Vitamin B12 is synthesized only by certain bacteria and archaeon, but not by plants. The synthesized vitamin B12 is transferred and accumulates in animal tissues, which can occur in certain plant and mushroom species through microbial interaction. In particular, the meat and milk of herbivorous ruminant animals (e.g. cattle and sheep) are good sources of vitamin B12 for humans. Ruminants acquire vitamin B12, which is considered an essential nutrient, through a symbiotic relationship with the bacteria present in their stomachs. In aquatic environments, most phytoplankton acquire vitamin B12 through a symbiotic relationship with bacteria, and they become food for larval fish and bivalves. Edible plants and mushrooms rarely contain a considerable amount of vitamin B12, mainly due to concomitant bacteria in soil and/or their aerial surfaces. Thus, humans acquire vitamin B12 formed by microbial interaction via mainly ruminants and fish (or shellfish) as food sources. In this review, up-to-date information on vitamin B12 sources and bioavailability are also discussed. Impact statement To prevent vitamin B12 (B12) deﬁciency in high-risk populations such as vegetarians and elderly subjects, it is necessary to identify foods that contain high levels of B12. B12 is synthesized by only certain bacteria and archaeon, but not by plants or animals. The synthesized B12 is transferred and accumulated in animal tissues, even in certain plant tissues via microbial interaction. Meats and milks of herbivorous ruminant animals are good sources of B12 for humans. Ruminants acquire the essential B12 through a symbiotic relationship with bacteria inside the body. Thus, we also depend on B12-producing bacteria located in ruminant stomachs. While edible plants and mushrooms rarely contain a considerable amount of B12, mainly due to concomitant bacteria in soil and/or their aerial surfaces. In this mini-review, we described up-to-date information on B12 sources and bioavailability with reference to the interaction of microbes as B12-producers.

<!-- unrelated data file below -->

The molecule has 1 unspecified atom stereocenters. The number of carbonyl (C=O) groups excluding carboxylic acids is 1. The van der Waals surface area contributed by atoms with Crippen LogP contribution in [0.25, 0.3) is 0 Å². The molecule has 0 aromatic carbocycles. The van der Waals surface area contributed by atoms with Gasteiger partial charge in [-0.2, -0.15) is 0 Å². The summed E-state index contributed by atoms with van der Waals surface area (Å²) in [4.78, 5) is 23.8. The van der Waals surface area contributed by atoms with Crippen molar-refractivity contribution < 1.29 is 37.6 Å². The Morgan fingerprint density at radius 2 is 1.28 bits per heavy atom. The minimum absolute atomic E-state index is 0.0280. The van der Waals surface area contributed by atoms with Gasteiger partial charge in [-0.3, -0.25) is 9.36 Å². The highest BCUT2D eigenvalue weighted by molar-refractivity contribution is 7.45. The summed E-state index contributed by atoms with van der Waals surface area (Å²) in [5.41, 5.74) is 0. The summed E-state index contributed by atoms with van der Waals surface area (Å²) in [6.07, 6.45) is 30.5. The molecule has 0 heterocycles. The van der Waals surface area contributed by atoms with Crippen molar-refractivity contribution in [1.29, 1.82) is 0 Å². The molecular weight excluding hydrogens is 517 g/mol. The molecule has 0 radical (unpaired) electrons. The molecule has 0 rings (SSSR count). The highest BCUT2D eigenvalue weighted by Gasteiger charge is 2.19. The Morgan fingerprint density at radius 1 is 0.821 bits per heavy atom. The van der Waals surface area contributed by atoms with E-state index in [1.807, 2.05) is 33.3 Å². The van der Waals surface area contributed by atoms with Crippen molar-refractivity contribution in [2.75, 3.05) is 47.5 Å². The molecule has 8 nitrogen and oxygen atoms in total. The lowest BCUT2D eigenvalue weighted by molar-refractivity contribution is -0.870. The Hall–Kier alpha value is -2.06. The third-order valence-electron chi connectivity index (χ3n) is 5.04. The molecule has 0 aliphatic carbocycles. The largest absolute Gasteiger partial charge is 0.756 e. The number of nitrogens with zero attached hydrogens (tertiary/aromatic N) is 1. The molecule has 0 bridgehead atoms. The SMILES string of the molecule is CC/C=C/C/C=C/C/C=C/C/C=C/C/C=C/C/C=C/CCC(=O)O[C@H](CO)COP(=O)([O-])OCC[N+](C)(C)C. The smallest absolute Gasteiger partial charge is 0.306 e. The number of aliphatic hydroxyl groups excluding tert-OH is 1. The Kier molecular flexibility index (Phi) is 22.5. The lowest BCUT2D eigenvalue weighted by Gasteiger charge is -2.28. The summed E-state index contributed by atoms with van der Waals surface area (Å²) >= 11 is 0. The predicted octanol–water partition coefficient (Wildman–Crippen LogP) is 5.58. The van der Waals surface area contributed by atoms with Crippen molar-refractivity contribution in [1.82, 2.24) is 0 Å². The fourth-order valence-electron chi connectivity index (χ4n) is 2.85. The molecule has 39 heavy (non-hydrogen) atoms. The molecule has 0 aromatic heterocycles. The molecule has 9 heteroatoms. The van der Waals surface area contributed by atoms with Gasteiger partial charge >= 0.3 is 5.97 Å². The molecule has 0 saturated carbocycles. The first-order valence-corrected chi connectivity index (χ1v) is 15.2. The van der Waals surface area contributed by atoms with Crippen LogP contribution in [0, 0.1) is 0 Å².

Keywords: Bioavailability; cobalamin; food source; microbial interaction; ruminant animals; vitamin B12.